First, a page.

By Sophia Hsu, Jessica lee, Chris Hansen
On a brief reprieve from the fall rain, this particular Saturday was bright, sunny and warm. It was a perfect day for a parade and a block party. October 2nd marked the 30th anniversary of the Korean Day Parade. Nearly 100 organizations and almost 2,000 people participated in the march from 38th Street to 27th Street. The Korean American Association of Greater New York, in conjunction with The Korea Times and several other groups including the Seoul Metropolitan Government, Overseas Koreans Foundation, the Korean Cultural Service New York, the Consulate General of the Republic of Korea in New York, and the Busan Cultural Foundation helped create this year’s event.
The parade and block party theme this year was ‘A Taste of Seoul’ – a chance to give New Yorkers a view into South Korea’s capital city – its taste, culture, and sounds. As part of the parade, a dramatic display of peace envoys in full Korean traditional regalia representing Joseon Tongsinsa, goodwill missions sent from Korea to Japan between 1392 and 1590, and again between 1607 and 1811, marched in the parade. One hundred thirty-six re-enactors of these diplomatic and cultural delegations traveled from South Korea to New York to anchor the parade. The original missions led to nearly 200 years of peace between Japan and Korea. “Just as these delegations were sent to build friendly relations between Korea and Japan, so is the delegation coming to the U.S. to spread Korean goodwill and a message of peace to the U.S. and New Yorkers,” said Yonghwa Ha, president of KAAGNY. Several politicians including a representative from the mayor’s office delivered speeches about the strength of the Korean community. Other presenters included religious and community leaders.
With a Kids Corner, Korean TV’s singing contest, and foods provided by New York’s fine Korean establishments, the Korean Day festivities mixed the traditional with the modern, and drew a crowd of multi-ethnic New Yorkers. Young children, and those young at heart, waved Korean and American flags with enthusiasm showing their support for the organizations and their floats. A performance of Salmunori, a folk dance involving drums and gongs, rounded out the entertainment portion of the day. Games such as jump rope, je gi – a type of hacky sack, tu ho – tossing a stick/arrow into a bucket from a distance, and kong gi – Korean jacks, provided a variety of family-friendly activities.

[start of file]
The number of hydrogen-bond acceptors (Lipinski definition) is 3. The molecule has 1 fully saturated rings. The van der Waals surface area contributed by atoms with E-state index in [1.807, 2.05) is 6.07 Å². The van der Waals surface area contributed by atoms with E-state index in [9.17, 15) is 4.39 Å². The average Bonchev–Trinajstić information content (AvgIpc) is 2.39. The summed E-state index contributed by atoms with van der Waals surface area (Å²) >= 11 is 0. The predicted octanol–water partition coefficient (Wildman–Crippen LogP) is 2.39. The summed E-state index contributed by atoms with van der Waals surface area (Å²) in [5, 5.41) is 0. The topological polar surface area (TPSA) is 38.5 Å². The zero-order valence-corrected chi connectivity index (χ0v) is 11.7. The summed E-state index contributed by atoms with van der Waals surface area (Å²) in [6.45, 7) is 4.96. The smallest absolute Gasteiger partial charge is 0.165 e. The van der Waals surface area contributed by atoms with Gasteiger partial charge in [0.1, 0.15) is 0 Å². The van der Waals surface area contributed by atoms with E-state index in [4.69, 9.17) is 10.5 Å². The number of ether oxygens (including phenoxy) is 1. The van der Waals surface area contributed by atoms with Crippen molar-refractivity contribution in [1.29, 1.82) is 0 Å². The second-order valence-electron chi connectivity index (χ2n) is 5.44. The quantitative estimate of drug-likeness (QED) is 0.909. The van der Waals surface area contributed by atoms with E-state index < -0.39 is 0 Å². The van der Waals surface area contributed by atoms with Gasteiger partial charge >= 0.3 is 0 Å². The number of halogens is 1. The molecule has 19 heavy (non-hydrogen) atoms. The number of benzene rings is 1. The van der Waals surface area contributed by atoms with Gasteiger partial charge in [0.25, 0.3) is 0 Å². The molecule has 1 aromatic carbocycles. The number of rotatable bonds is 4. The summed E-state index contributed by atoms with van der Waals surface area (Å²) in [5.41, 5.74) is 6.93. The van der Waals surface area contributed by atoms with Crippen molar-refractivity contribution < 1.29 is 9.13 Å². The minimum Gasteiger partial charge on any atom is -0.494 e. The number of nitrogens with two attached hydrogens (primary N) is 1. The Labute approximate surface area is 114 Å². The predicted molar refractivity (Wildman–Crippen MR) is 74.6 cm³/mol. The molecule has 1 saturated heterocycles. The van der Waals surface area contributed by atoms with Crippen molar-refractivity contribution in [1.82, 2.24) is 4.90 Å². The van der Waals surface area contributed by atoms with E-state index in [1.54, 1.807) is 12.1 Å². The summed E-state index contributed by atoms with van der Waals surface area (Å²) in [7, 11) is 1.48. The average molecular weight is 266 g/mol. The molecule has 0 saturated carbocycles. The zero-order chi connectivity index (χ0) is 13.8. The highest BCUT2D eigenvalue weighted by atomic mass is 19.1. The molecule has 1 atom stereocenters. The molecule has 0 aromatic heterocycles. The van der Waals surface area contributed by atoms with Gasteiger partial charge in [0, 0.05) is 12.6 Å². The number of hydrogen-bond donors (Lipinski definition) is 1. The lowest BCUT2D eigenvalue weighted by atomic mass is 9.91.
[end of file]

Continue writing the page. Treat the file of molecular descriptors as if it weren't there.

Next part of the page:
The delicious aromas of the foods available at the block party truly excited the crowd. The enthusiastic onlookers floated from booth to booth in search of the next succulent morsel. Partygoers could find an assortment of delectable foods and drinks – even free samples! Chom Chom Restaurant sold seafood pajun – Korean pancakes, kim bap – Korean version of sushi, ramyun and more. Other local favorite restaurants like Kun Jip and Kang Suh gave away samples of kalbi – short ribs, mandoo – dumplings, fried rice, and packaged goods like sticky rice treats and cakes, walnut cookies, and pumpkin shikye – a sweet beverage made of rice. The most popular giveaway was KyoChin fried chicken’s raffling off free chicken combo meals. Around 6pm, the crowd transformed – all of the families went home while the young K-Town diners waited in line to be seated at their favorite restaurants. My eyes in the field, Jessica Lee, and her family went to their favorite establishment, Won Jo, for kalbi and spicy seafood soup. We’re definitely looking forward to next year’s parade and celebration!